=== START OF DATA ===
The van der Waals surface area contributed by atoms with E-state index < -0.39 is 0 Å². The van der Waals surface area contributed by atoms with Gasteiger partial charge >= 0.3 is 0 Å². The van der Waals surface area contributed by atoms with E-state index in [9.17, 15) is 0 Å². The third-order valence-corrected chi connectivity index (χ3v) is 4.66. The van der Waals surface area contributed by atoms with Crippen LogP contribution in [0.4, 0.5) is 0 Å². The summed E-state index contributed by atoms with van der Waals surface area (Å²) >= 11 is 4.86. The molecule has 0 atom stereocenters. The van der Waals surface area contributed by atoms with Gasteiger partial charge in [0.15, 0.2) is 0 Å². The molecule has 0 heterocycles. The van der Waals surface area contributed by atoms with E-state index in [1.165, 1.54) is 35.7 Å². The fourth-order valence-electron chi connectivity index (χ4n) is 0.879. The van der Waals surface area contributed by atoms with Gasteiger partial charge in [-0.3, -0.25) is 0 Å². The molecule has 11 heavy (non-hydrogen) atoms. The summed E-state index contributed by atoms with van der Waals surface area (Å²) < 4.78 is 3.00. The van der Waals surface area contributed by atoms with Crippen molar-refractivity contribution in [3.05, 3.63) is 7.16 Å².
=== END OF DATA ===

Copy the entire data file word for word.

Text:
The van der Waals surface area contributed by atoms with E-state index < -0.39 is 0 Å². The van der Waals surface area contributed by atoms with Gasteiger partial charge >= 0.3 is 0 Å². The van der Waals surface area contributed by atoms with E-state index in [9.17, 15) is 0 Å². The third-order valence-corrected chi connectivity index (χ3v) is 4.66. The van der Waals surface area contributed by atoms with Crippen LogP contribution in [0.4, 0.5) is 0 Å². The summed E-state index contributed by atoms with van der Waals surface area (Å²) >= 11 is 4.86. The molecule has 0 atom stereocenters. The van der Waals surface area contributed by atoms with Gasteiger partial charge in [0.15, 0.2) is 0 Å². The molecule has 0 heterocycles. The van der Waals surface area contributed by atoms with E-state index in [1.165, 1.54) is 35.7 Å². The fourth-order valence-electron chi connectivity index (χ4n) is 0.879. The van der Waals surface area contributed by atoms with Gasteiger partial charge in [-0.3, -0.25) is 0 Å². The molecule has 11 heavy (non-hydrogen) atoms. The summed E-state index contributed by atoms with van der Waals surface area (Å²) < 4.78 is 3.00. The van der Waals surface area contributed by atoms with Crippen molar-refractivity contribution in [3.05, 3.63) is 7.16 Å².